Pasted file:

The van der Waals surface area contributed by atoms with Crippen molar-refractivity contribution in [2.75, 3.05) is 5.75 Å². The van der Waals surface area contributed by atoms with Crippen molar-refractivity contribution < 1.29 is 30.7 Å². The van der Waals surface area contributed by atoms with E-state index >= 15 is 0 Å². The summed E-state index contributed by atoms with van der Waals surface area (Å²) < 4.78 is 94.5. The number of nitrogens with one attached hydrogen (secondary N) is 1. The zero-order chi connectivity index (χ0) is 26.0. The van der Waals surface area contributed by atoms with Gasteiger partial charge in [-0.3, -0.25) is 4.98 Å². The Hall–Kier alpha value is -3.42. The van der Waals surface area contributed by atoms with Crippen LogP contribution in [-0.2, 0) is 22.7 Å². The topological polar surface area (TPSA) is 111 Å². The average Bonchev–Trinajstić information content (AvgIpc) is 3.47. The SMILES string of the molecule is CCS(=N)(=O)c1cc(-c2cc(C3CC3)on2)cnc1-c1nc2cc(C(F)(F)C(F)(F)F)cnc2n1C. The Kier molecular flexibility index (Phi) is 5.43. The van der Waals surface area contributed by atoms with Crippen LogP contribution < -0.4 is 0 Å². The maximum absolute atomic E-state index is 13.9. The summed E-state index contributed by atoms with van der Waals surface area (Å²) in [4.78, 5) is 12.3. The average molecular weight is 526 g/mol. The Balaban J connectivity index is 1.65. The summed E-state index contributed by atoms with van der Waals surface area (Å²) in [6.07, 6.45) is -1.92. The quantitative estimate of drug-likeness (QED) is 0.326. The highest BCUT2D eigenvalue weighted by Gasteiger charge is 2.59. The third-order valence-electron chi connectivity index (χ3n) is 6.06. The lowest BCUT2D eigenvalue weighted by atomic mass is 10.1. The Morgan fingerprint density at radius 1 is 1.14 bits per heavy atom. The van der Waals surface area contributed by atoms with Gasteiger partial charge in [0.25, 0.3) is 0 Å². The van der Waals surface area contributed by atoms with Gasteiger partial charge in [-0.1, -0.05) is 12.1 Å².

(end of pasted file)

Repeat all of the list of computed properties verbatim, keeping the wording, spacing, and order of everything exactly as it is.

The van der Waals surface area contributed by atoms with Crippen molar-refractivity contribution in [2.75, 3.05) is 5.75 Å². The van der Waals surface area contributed by atoms with Crippen molar-refractivity contribution < 1.29 is 30.7 Å². The van der Waals surface area contributed by atoms with E-state index >= 15 is 0 Å². The summed E-state index contributed by atoms with van der Waals surface area (Å²) < 4.78 is 94.5. The number of nitrogens with one attached hydrogen (secondary N) is 1. The zero-order chi connectivity index (χ0) is 26.0. The van der Waals surface area contributed by atoms with Gasteiger partial charge in [-0.3, -0.25) is 4.98 Å². The Hall–Kier alpha value is -3.42. The van der Waals surface area contributed by atoms with Crippen LogP contribution in [-0.2, 0) is 22.7 Å². The topological polar surface area (TPSA) is 111 Å². The average Bonchev–Trinajstić information content (AvgIpc) is 3.47. The SMILES string of the molecule is CCS(=N)(=O)c1cc(-c2cc(C3CC3)on2)cnc1-c1nc2cc(C(F)(F)C(F)(F)F)cnc2n1C. The Kier molecular flexibility index (Phi) is 5.43. The van der Waals surface area contributed by atoms with Crippen LogP contribution < -0.4 is 0 Å². The maximum absolute atomic E-state index is 13.9. The summed E-state index contributed by atoms with van der Waals surface area (Å²) in [4.78, 5) is 12.3. The average molecular weight is 526 g/mol. The Balaban J connectivity index is 1.65. The summed E-state index contributed by atoms with van der Waals surface area (Å²) in [6.07, 6.45) is -1.92. The quantitative estimate of drug-likeness (QED) is 0.326. The highest BCUT2D eigenvalue weighted by Gasteiger charge is 2.59. The third-order valence-electron chi connectivity index (χ3n) is 6.06. The lowest BCUT2D eigenvalue weighted by atomic mass is 10.1. The Morgan fingerprint density at radius 1 is 1.14 bits per heavy atom. The van der Waals surface area contributed by atoms with Gasteiger partial charge in [0.25, 0.3) is 0 Å². The van der Waals surface area contributed by atoms with Gasteiger partial charge in [-0.1, -0.05) is 12.1 Å².